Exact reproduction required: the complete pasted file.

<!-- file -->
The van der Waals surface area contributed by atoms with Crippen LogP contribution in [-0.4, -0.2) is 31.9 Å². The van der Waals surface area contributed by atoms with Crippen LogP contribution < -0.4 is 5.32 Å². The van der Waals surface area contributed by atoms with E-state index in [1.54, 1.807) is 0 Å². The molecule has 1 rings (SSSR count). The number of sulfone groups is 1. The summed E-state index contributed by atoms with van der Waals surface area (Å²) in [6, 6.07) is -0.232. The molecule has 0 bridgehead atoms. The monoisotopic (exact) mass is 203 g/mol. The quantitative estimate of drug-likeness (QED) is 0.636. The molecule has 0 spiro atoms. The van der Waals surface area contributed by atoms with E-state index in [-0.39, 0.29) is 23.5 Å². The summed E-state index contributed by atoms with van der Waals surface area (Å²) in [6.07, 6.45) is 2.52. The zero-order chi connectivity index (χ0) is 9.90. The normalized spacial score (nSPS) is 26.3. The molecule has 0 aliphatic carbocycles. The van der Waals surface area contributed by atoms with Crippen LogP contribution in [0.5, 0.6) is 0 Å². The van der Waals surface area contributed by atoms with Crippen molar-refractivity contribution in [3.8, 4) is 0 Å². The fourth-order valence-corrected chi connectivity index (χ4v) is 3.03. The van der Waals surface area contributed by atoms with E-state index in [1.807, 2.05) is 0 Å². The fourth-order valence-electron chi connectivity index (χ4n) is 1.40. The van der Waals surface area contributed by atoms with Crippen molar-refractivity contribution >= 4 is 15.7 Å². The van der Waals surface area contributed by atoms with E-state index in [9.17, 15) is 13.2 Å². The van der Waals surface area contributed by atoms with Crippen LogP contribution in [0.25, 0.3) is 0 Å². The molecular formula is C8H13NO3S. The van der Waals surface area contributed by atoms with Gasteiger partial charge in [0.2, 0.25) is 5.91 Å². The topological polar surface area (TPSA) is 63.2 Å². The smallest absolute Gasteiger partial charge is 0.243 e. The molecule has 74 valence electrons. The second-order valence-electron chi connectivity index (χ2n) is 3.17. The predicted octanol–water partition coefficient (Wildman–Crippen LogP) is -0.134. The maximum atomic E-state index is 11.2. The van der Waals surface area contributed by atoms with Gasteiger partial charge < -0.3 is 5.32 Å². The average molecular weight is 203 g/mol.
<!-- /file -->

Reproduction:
The van der Waals surface area contributed by atoms with Crippen LogP contribution in [-0.4, -0.2) is 31.9 Å². The van der Waals surface area contributed by atoms with Crippen LogP contribution < -0.4 is 5.32 Å². The van der Waals surface area contributed by atoms with E-state index in [1.54, 1.807) is 0 Å². The molecule has 1 rings (SSSR count). The number of sulfone groups is 1. The summed E-state index contributed by atoms with van der Waals surface area (Å²) in [6, 6.07) is -0.232. The molecule has 0 bridgehead atoms. The monoisotopic (exact) mass is 203 g/mol. The quantitative estimate of drug-likeness (QED) is 0.636. The molecule has 0 spiro atoms. The van der Waals surface area contributed by atoms with E-state index in [-0.39, 0.29) is 23.5 Å². The summed E-state index contributed by atoms with van der Waals surface area (Å²) in [6.07, 6.45) is 2.52. The zero-order chi connectivity index (χ0) is 9.90. The normalized spacial score (nSPS) is 26.3. The molecule has 0 aliphatic carbocycles. The van der Waals surface area contributed by atoms with Crippen LogP contribution in [0.5, 0.6) is 0 Å². The van der Waals surface area contributed by atoms with Crippen molar-refractivity contribution in [3.8, 4) is 0 Å². The fourth-order valence-corrected chi connectivity index (χ4v) is 3.03. The van der Waals surface area contributed by atoms with E-state index in [1.807, 2.05) is 0 Å². The fourth-order valence-electron chi connectivity index (χ4n) is 1.40. The van der Waals surface area contributed by atoms with Crippen molar-refractivity contribution >= 4 is 15.7 Å². The van der Waals surface area contributed by atoms with E-state index in [9.17, 15) is 13.2 Å². The van der Waals surface area contributed by atoms with Crippen LogP contribution in [0.25, 0.3) is 0 Å². The molecular formula is C8H13NO3S. The van der Waals surface area contributed by atoms with Gasteiger partial charge in [0.2, 0.25) is 5.91 Å². The topological polar surface area (TPSA) is 63.2 Å². The smallest absolute Gasteiger partial charge is 0.243 e. The molecule has 74 valence electrons. The second-order valence-electron chi connectivity index (χ2n) is 3.17. The predicted octanol–water partition coefficient (Wildman–Crippen LogP) is -0.134. The maximum atomic E-state index is 11.2. The van der Waals surface area contributed by atoms with Gasteiger partial charge < -0.3 is 5.32 Å². The average molecular weight is 203 g/mol.